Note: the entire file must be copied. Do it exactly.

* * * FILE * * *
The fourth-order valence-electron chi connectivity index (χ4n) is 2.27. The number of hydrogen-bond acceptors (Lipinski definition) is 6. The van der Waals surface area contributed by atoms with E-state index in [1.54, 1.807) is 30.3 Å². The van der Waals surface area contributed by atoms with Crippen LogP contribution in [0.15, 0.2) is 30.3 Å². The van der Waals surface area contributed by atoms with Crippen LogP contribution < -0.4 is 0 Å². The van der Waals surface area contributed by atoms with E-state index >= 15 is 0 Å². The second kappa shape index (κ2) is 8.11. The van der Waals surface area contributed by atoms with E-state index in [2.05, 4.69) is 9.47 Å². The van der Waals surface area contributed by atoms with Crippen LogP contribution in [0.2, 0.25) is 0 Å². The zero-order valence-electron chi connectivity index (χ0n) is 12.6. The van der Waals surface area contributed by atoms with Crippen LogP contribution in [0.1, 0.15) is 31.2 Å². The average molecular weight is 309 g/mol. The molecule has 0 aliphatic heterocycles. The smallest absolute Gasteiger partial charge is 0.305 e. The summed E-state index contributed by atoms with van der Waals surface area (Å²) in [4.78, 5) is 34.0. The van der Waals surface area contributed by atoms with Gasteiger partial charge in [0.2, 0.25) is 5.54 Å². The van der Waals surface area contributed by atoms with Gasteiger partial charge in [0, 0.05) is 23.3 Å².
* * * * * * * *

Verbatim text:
The fourth-order valence-electron chi connectivity index (χ4n) is 2.27. The number of hydrogen-bond acceptors (Lipinski definition) is 6. The van der Waals surface area contributed by atoms with E-state index in [1.54, 1.807) is 30.3 Å². The van der Waals surface area contributed by atoms with Crippen LogP contribution in [0.15, 0.2) is 30.3 Å². The van der Waals surface area contributed by atoms with Crippen LogP contribution < -0.4 is 0 Å². The van der Waals surface area contributed by atoms with E-state index >= 15 is 0 Å². The second kappa shape index (κ2) is 8.11. The van der Waals surface area contributed by atoms with E-state index in [2.05, 4.69) is 9.47 Å². The van der Waals surface area contributed by atoms with Crippen LogP contribution in [0.2, 0.25) is 0 Å². The zero-order valence-electron chi connectivity index (χ0n) is 12.6. The van der Waals surface area contributed by atoms with Crippen LogP contribution in [0.1, 0.15) is 31.2 Å². The average molecular weight is 309 g/mol. The molecule has 0 aliphatic heterocycles. The smallest absolute Gasteiger partial charge is 0.305 e. The summed E-state index contributed by atoms with van der Waals surface area (Å²) in [4.78, 5) is 34.0. The van der Waals surface area contributed by atoms with Gasteiger partial charge in [0.2, 0.25) is 5.54 Å². The van der Waals surface area contributed by atoms with Gasteiger partial charge in [0, 0.05) is 23.3 Å².